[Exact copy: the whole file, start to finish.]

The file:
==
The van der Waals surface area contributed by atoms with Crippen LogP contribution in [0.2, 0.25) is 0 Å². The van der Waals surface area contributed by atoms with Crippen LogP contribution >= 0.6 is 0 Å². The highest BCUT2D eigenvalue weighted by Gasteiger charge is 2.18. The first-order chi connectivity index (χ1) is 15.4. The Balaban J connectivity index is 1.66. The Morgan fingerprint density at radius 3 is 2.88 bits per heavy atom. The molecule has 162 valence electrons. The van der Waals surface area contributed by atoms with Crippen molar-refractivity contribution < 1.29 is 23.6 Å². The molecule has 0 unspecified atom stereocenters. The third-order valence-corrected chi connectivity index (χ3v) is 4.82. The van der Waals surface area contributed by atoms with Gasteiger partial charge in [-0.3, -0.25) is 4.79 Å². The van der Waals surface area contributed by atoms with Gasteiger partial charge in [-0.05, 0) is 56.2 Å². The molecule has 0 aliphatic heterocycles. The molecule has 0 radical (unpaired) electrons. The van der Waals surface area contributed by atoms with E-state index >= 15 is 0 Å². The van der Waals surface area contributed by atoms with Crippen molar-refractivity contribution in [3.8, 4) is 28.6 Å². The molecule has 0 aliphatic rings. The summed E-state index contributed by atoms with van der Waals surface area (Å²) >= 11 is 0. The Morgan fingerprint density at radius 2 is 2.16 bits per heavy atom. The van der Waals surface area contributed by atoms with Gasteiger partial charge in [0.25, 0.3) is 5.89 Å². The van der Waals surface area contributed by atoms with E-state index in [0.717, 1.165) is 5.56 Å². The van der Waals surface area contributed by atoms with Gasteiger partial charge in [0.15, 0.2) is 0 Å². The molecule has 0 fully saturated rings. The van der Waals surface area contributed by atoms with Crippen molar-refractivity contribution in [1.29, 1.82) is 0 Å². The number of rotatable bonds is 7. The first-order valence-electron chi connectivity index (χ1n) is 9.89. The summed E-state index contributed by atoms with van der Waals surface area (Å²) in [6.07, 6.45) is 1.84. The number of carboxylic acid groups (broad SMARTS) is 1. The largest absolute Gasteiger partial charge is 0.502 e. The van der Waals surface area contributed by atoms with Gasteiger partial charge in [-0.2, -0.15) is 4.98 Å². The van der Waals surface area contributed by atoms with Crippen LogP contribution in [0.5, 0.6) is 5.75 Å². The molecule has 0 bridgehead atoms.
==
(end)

The van der Waals surface area contributed by atoms with Crippen LogP contribution in [0.2, 0.25) is 0 Å². The van der Waals surface area contributed by atoms with Crippen LogP contribution >= 0.6 is 0 Å². The highest BCUT2D eigenvalue weighted by Gasteiger charge is 2.18. The first-order chi connectivity index (χ1) is 15.4. The Balaban J connectivity index is 1.66. The Morgan fingerprint density at radius 3 is 2.88 bits per heavy atom. The molecule has 162 valence electrons. The van der Waals surface area contributed by atoms with Crippen molar-refractivity contribution < 1.29 is 23.6 Å². The molecule has 0 unspecified atom stereocenters. The third-order valence-corrected chi connectivity index (χ3v) is 4.82. The van der Waals surface area contributed by atoms with Gasteiger partial charge in [-0.3, -0.25) is 4.79 Å². The van der Waals surface area contributed by atoms with Gasteiger partial charge in [-0.05, 0) is 56.2 Å². The molecule has 0 aliphatic heterocycles. The molecule has 0 radical (unpaired) electrons. The van der Waals surface area contributed by atoms with E-state index >= 15 is 0 Å². The van der Waals surface area contributed by atoms with Crippen molar-refractivity contribution in [3.8, 4) is 28.6 Å². The molecule has 0 aliphatic rings. The summed E-state index contributed by atoms with van der Waals surface area (Å²) >= 11 is 0. The Morgan fingerprint density at radius 2 is 2.16 bits per heavy atom. The van der Waals surface area contributed by atoms with Gasteiger partial charge in [0.25, 0.3) is 5.89 Å². The van der Waals surface area contributed by atoms with E-state index in [0.717, 1.165) is 5.56 Å². The van der Waals surface area contributed by atoms with Gasteiger partial charge in [0.15, 0.2) is 0 Å². The molecule has 0 fully saturated rings. The van der Waals surface area contributed by atoms with Crippen molar-refractivity contribution in [1.29, 1.82) is 0 Å². The number of rotatable bonds is 7. The first-order valence-electron chi connectivity index (χ1n) is 9.89. The summed E-state index contributed by atoms with van der Waals surface area (Å²) in [6.07, 6.45) is 1.84. The number of carboxylic acid groups (broad SMARTS) is 1. The largest absolute Gasteiger partial charge is 0.502 e. The van der Waals surface area contributed by atoms with Gasteiger partial charge in [-0.2, -0.15) is 4.98 Å². The van der Waals surface area contributed by atoms with Crippen LogP contribution in [0.5, 0.6) is 5.75 Å². The molecule has 0 bridgehead atoms.